I’m Sober, but I Drink Coffee Alcoholically
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I’m Sober, but I Drink Coffee Alcoholically


I’m Sober, but I Drink Coffee Alcoholically

This post was originally published on June 9, 2015.

First there was booze, then there was coffee.

I prefer the latter, of course, as I am a sober person in recovery from alcoholism. Like I once did with alcohol, I make a ritual of my coffee habit, taking every chance I can get to achieve the maximum caffeine intake. I’m a real caffeine queen. No matter where I am, what time of day it is or what I’m doing, I make a beeline to the nearest café. There isn’t one second of the day or night (excluding sleeping hours that are few and far between) when I don’t have a coffee in my hand or nearby.

If I didn’t know any better, I’d say that my coffee-drinking habits are becoming an awful lot like the negative ones I had while I was an active alcoholic. Thank God I never discovered alcohol delivery services were a thing. Wait, wait—OMG…is there a delivery service for coffee? Once obsessed with a drink, always obsessed with a drink.

Coffee is an extraordinary substance. I first noticed my preoccupation-turned-obsession with it last year, when I frequented my home group meeting of AA at Café Tropical on Sunset. Their delicious Cuban coffee is so strong, it wouldn’t surprise me if jet fuel makes the list of its ingredients. At the time, I needed enough caffeine to propel a jet engine because being up that early was foreign to me/completely unacceptable. Once I decided to be there every day, I couldn’t resist the aroma of a large café con leche. I was hooked. Steadily, as my attendance at the meeting became consistent, I learned that just one cup of espresso coffee was not enough for me. I needed more to get through the day.

In my last year of drinking, I regularly consumed coffee right alongside my whiskey. There were some weekend days where my hangover screamed at me so loudly, the only way I could shut it up was by pouring whiskey or vodka in my Venti iced coffee, two-shot-of-espresso-Starbucks cup (in the very unlikely event I had booze left over from the night before). Like a pro, I completely bastardized the intended use of coffee to give myself an experience to remember. I rarely left my apartment on days like these, except to frequent the liquor store down the street. I was a rather animated customer by the time I was ready to purchase more alcohol.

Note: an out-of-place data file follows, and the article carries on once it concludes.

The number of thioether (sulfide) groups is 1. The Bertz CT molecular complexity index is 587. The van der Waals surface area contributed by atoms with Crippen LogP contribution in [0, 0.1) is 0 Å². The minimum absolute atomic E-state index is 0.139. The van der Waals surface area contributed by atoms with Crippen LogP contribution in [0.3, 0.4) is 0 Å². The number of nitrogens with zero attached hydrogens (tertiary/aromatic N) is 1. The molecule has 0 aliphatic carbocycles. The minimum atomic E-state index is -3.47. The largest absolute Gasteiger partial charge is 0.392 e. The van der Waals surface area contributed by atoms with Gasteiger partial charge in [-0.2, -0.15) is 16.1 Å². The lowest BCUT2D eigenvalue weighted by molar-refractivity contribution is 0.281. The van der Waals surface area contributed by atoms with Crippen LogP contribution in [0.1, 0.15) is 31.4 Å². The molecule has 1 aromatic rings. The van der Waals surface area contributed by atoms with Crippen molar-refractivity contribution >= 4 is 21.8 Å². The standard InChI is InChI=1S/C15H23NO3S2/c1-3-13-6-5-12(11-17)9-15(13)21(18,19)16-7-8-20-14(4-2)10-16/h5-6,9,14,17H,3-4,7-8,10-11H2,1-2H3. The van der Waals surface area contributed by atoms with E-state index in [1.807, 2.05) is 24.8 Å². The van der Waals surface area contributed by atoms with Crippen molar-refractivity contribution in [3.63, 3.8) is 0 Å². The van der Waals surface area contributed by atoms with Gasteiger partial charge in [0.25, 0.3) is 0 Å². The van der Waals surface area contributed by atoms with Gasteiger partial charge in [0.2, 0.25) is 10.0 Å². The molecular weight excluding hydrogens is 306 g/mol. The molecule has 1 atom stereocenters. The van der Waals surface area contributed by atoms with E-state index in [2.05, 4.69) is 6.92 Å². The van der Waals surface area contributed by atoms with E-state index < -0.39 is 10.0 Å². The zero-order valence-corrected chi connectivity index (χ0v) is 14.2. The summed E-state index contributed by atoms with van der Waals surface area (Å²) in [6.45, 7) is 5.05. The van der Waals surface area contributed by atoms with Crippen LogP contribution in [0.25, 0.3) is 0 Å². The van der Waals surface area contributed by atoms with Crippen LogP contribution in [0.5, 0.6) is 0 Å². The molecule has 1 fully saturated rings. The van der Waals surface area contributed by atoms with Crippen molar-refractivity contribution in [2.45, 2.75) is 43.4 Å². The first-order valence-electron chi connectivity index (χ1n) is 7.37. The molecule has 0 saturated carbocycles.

Come to think of it, my caffeine and alcohol concoctions began when I lived in Florida. My consumption of both escalated when I discovered Four Loko or, as I like to call it, blackout juice. The makers of Four Loko have since recalled all malt liquor beverages that contained caffeine. No doubt there were people like me who enjoyed abusing both substances simultaneously, though most of them, I’d wager, were probably 13-year-olds.

Since I’ve been home in Virginia, I’ve upped the ante on my coffee abuse. Even though I am only visiting, the change arouses all sorts of anxiety in me. My morning routine changed abruptly so I’ve had to make arrangements. Within an hour of arriving home, I scoured the local meeting directory to find groups that met near Dunkin’ Donuts locations. Never mind which groups are for young people or for women only, my priority is my cherished Dunkin’.

The first time I found a Dunkin’ on my road trip from Philadelphia to Virginia, I put red lipstick on to take a selfie of me and my inaugural cup. I primed myself for the best coffee in all the lands—which reminded me of how I used to get gussied up to “meet guys” at bars like the Silver Lake Lounge and the Thirsty Crow. I put my makeup and dress on for booze, you fools, not for you. These days, it’s official: I’ve broken up with booze to marry my new lover, coffee.

In the throes of my financial meltdown, it became clear to me that I was spending exorbitant amounts of cash buying upward of seven cups of coffee per day. I’ve gone so far as to spend $4 on a cup of Joe with $8 left in my bank account. No sane person would do that.

Sanity be damned, I have an addiction and I don’t want to let it go. I am 99 percent sure that the more coffee I drink, the more anxious I feel, but I just can’t quit you, caffeine. I experience panic attack at least once a month, due in no small part to the ginormous amounts of coffee I drink when I am stressed to the max. There’s no conclusive evidence that caffeine is bad for me. The latest study I’ve found suggests that four cups of coffee a day is the tipping point at which a person should stop drinking it. Ironically, a woman who drinks four alcoholic beverages in a day is considered a binge drinker. The parallels amuse me—evidently four is my magic number. Just as no study would derail my passion for drinking to excess, this coffee study hasn’t change my attitude toward coffee.

I’m sober, but I drink coffee alcoholically. I no longer drink alcohol, a poison that once dominated my every waking thought and nearly destroyed my life. In its place, I savor the pleasures of my constant caffeinated companion. It’s no accident that nearly every AA meeting has free coffee. Taking the coffee commitment at my home group meeting was the way I kept my caffeinated tush in a seat for over a year.

I’m grateful to coffee for keeping me awake and alert when alcohol insisted on keeping me unhappy and incorrigible. For today, I get to be café blatto instead of blatto drunk. Now please excuse me—my next cup of coffee is getting cold.

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About Author

Lucy is a writer, recovering politico and sober alcoholic following her bliss. She lives in Virginia with her husband and manages Pop Up Write Up, a creative, supportive online space for writers to share new ideas.